Problem 1. On the island of Knights and Knaves, knights always tell the truth and knaves always lie. A logician visits the island and meets an inhabitant. The logician wants to know whether there is gold on the island. Is there a statement

such that from its truth the logician can infer that gold is on the island and from its negation that there is not? Let

mean that the native is a knight, and

that there is gold. If the native answers "yes" to the question "Is

true?", the logician knows

. Is it possible that

(i.e.

infers

)? Simultaneously, this should hold:

. So we must find a propositional expression in variables

and

such that

and

are both tautologies. This is equivalent to the statement that

and

are simultaneously inconsistent (unsatisfiable), that is,

) is inconsistent. The DNF (disjunctive normal form) of the last expression is

.

Each disjunct in it must be false, so

,

,

,

, or equivalently,

,

,

,

. So the condition for

is

. (Here

means

and

). In this case,

and

are equivalent to

.

Generally a problem involving the inconsistency of a propositional expression in variables that include the variable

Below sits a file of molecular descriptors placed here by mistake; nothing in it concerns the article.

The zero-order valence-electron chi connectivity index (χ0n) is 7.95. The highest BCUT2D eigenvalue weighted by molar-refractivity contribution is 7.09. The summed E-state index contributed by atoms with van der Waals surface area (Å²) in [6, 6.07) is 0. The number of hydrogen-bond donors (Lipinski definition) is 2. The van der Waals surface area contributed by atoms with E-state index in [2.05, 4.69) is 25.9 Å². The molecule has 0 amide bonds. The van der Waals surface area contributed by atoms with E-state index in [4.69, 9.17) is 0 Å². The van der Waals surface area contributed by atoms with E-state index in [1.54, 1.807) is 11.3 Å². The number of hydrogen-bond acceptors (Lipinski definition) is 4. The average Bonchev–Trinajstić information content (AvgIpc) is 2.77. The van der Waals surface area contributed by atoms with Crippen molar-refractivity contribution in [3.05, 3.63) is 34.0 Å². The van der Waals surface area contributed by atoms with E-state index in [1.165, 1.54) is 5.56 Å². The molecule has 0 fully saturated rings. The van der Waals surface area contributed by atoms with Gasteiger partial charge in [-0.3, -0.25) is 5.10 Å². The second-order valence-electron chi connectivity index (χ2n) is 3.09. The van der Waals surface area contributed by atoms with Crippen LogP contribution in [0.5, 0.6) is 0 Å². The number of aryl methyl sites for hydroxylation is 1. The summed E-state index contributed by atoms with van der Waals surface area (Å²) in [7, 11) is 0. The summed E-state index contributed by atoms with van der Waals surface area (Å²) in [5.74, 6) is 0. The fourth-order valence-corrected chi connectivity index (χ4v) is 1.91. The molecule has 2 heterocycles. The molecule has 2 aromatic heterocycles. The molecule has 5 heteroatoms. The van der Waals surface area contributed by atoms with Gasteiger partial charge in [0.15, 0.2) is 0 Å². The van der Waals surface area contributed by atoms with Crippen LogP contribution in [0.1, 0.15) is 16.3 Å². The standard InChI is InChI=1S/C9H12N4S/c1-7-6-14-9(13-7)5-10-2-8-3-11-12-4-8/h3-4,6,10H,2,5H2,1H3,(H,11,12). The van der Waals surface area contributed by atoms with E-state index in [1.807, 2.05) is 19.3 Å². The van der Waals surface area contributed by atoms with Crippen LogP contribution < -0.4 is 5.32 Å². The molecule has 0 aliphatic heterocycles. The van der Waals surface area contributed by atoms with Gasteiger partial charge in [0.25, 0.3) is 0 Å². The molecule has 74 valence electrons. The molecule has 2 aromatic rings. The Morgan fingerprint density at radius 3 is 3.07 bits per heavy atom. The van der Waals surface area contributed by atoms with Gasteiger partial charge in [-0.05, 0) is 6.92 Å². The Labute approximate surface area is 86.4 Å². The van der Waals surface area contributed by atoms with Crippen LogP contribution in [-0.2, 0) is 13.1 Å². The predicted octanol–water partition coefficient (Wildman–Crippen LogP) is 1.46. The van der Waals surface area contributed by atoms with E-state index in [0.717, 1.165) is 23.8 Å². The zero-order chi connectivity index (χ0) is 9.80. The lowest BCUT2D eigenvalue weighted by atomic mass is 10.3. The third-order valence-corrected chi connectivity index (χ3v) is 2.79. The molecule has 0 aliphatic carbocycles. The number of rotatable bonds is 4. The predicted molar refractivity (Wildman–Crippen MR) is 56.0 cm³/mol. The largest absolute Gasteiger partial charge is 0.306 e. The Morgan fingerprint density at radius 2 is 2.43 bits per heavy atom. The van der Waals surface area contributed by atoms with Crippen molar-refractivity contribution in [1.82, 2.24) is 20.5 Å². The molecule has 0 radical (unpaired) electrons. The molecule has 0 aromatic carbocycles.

has a solution for

if each disjunct in the DNF of the expression contains either

or

and

is a tautology, or

a contradiction. This is the case when each disjunct of

and each disjunct in

contains a contradictory pair of literals (for instance, one

and the other

). Suppose there is an assignment of variables making

true. Then at least one of its disjuncts (say

) is true, so all literals in

are true (a literal is an atomic sentence or the negation of an atomic sentence). Since

must be false, all its disjuncts must be false. So each of these disjuncts must contain a negation of a literal of

.

Problem 2. On the island of Knights, Knaves, and Normals, knights always tell the truth, knaves always lie, and those called normal can either lie or tell the truth. One day a logician met a native who made a statement

from which the logician inferred that the native was normal.

Let

mean the native is a knight and let

mean the native is a knave; then

means the native is normal;

means that if the native is a knight, the statement

is true;

means that if the native is a knave, his statement is false; and

means that if the native is a knight, he is not a knave.

So we are looking for

such that

is inconsistent. The problem has four solutions.

Problem 3. There are three natives

,

, and

. One is a knight, one is a knave, and one is normal. Is there a statement

such that with the question "Is

true?" posed to

, a logician can infer:

if the answer is "yes" then

is not normal, and if the answer is "no" then

is not normal.

We use the following notations:

The conditions of problems are

(between

and

, one is a knight or one is a knave),

(if

is a knight, then he is not a knave),

,

, and

.

Can we make the following two sets simultaneously inconsistent?